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Colin Gomez
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Messerschmitt Bf-109G-6 – Hasegawa 1/32

October 9, 2021 · in Aviation · · 31 · 2.2K

Here is my latest build, finally completed. It is also my first successfully finished Bf-109 in 1/32nd scale. I am pretty happy with the result, even though some of the subtler weathering elements don't show up well in photos.

Here are the main modifications I made to the kit: I replaced the kit cannon pods with resin from Barracuda cast. The corrected spinner is from Eagle Parts.

It was quite a challenge to get the spiral decal properly placed and smoothed down. The spinner itself needs some surgical precision to mount, requiring you to drill out a center hole for the shaft and three more for the prop blades. Getting the drilling operation wrong will leave you with an off center prop hub or oddly aligned prop. I had a bad experience with a previous build that never got properly finished.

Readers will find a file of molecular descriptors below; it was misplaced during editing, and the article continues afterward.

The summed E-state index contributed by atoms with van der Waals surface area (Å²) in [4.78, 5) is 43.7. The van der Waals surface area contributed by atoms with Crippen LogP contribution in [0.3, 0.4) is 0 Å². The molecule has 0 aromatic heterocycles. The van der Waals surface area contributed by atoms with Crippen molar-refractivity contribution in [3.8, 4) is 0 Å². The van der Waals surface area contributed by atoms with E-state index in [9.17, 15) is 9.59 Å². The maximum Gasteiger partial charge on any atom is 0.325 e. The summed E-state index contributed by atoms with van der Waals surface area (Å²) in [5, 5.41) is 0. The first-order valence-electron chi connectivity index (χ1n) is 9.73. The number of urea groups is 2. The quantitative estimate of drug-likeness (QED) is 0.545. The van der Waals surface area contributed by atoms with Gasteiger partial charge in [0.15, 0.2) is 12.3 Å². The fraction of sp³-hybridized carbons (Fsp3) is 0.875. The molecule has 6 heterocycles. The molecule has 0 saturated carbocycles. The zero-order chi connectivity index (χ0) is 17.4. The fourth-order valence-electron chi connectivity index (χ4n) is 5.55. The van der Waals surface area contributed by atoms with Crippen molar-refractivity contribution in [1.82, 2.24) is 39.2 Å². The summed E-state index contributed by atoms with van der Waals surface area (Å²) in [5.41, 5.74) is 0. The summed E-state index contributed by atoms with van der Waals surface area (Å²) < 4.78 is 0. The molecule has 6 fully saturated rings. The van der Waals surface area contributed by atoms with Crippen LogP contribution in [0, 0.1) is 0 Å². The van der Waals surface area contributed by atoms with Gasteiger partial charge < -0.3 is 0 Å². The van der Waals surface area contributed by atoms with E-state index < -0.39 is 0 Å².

For the cockpit, I added Eduard lap belts and a shoulder harness made from paper with Eduard buckles. The kit IP was replaced with a color Yahu version.

My interpretation of the mount of Alfred "Martillo" Hammer of JG-53 was based on period photos of his plane in different periods as well as photos of JG-53 109s in general and artists' profiles. I tried to get the mottle right and also the correct sequence of the splinter, which is a bit hard to interpret.